Travis Swanson has heard about the prayers, seen the text messages of support.
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The Arkansas center understands and appreciates why his friends have felt the need to offer kind words in recent weeks. He knows just how chaotic the Razorbacks’ spring must have appeared to the outside world.
Swanson, however, isn’t a part of that outside world. His life revolves around Arkansas football, a program that’s experienced a spring to remember for all the wrong reasons.
Bobby Petrino’s ouster as coach, the sordid details of his affair with a football department employee, the arrests of three teammates – Swanson and his teammates have done their best to avoid the drama.
”They are kind of making it seem like a bad thing, but to me the whole situation is out of my hands,” Swanson said. ”It’s not a negative thing to me. What happens, happens. I’m just going to come here every day and work.”
The Razorbacks have put all of their effort and energy into spring practice, which has served as an escape of sorts. And they’ll have the chance to show just how far they’ve come this spring when the take the field for the annual Red-White game Saturday afternoon.
The game attracted a record crowd of 42,000 last spring, a number Swanson hopes to best this year. The junior can’t think of any better way to finally turn the page on the last few weeks.
”I think the whole Razorback Nation just really needs to come together,” Swanson said. ”I know that this is a difficult time, not only for us but for the diehard fans out there.”
Arkansas entered the spring full of expectations after an 11-2 record and No. 5 finish last season. Quarterback Tyler Wilson and running back Knile Davis led the list of returners, both bypassing the NFL draft in favor one last chance at both Southeastern Conference and national championships.
All of the attention spiraled away from the players following the April 1 motorcycle accident that eventually led to Petrino’s firing. The 51-year-old coach returned to practice just two days later, but he lied about the presence of a 25-year-old female football staffer he had hired upon that return.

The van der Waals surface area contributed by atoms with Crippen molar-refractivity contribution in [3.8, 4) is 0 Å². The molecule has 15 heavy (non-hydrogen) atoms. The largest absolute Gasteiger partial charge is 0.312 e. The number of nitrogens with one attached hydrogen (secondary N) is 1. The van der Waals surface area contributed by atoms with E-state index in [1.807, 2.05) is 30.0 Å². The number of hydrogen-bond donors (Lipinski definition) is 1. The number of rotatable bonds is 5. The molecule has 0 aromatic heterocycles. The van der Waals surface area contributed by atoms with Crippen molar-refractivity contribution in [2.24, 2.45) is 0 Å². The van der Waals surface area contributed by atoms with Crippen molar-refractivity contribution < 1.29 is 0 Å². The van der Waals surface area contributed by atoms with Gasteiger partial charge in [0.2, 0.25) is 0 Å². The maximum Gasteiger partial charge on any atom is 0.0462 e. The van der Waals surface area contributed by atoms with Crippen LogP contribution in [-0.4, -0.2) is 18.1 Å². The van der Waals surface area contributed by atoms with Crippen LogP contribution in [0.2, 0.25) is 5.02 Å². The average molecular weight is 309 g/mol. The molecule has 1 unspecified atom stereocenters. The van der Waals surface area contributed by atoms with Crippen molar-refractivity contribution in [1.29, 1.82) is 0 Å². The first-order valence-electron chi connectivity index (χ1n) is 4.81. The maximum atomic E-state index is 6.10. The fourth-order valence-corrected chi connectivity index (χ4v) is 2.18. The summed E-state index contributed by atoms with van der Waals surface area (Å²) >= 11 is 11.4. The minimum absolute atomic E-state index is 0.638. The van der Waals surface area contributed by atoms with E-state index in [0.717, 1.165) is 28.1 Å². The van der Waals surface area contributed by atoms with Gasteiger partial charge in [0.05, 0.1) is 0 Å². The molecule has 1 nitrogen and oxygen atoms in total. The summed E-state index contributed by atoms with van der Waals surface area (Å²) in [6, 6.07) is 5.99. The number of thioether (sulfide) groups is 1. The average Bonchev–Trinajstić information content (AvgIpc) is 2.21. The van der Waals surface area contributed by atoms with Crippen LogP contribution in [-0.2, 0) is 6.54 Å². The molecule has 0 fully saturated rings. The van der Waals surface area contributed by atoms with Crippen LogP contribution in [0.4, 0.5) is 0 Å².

It was only shortly before Jessica Dorrell’s name was revealed in a police report that Petrino came clean to athletic director Jeff Long, who initially put Petrino on paid leave before eventually firing the coach April 10.
Long has kept the rest of Petrino’s staff in place, at least through the end of the spring game. He announced Friday that the search for a new coach, either a permanent solution or interim fix, would continue at least through the weekend – hoping to turn fans’ attention from the search back to the players.
While the coaches have continued post-Petrino in a state of limbo, they’ve found time to look past their own uncertainty to appreciate the work ethic and drive of the players.
”I think it’s unbelievable,” Arkansas special teams and defensive ends coach Steve Caldwell said. ”They have stayed focused. I know there are a lot of distractions out there and everybody’s wondering, `What’s next, who’s going to be the next coach,’ but they know what it’s all about.
”They’ve come to work just like they’ve been taught, and they’ve been grinding every day trying to make themselves better and get ready to go.”
Petrino’s firing hasn’t been the only distraction this spring for the Razorbacks.
Since practice began, offensive tackle Jason Peacock, wide receiver Kane Whitehurst and linebacker Tyler Gilbert have been arrested. Peacock was arrested for using a stolen debit card to buy $35 worth of gas, Whitehurst for possession of a controlled substance and drug paraphernalia and Gilbert for his role in an apartment break-in last week.
Still, through Petrino’s daily soap opera and the arrests, Arkansas wide receiver Cobi Hamilton insists the team is still primed for a championship run next season.
”I think we came closer as a team,” Hamilton said. ”We know what we have up against us, what we’ve got to do to get there. We’ve got a big dream and a big goal, and we’ve got to complete that.”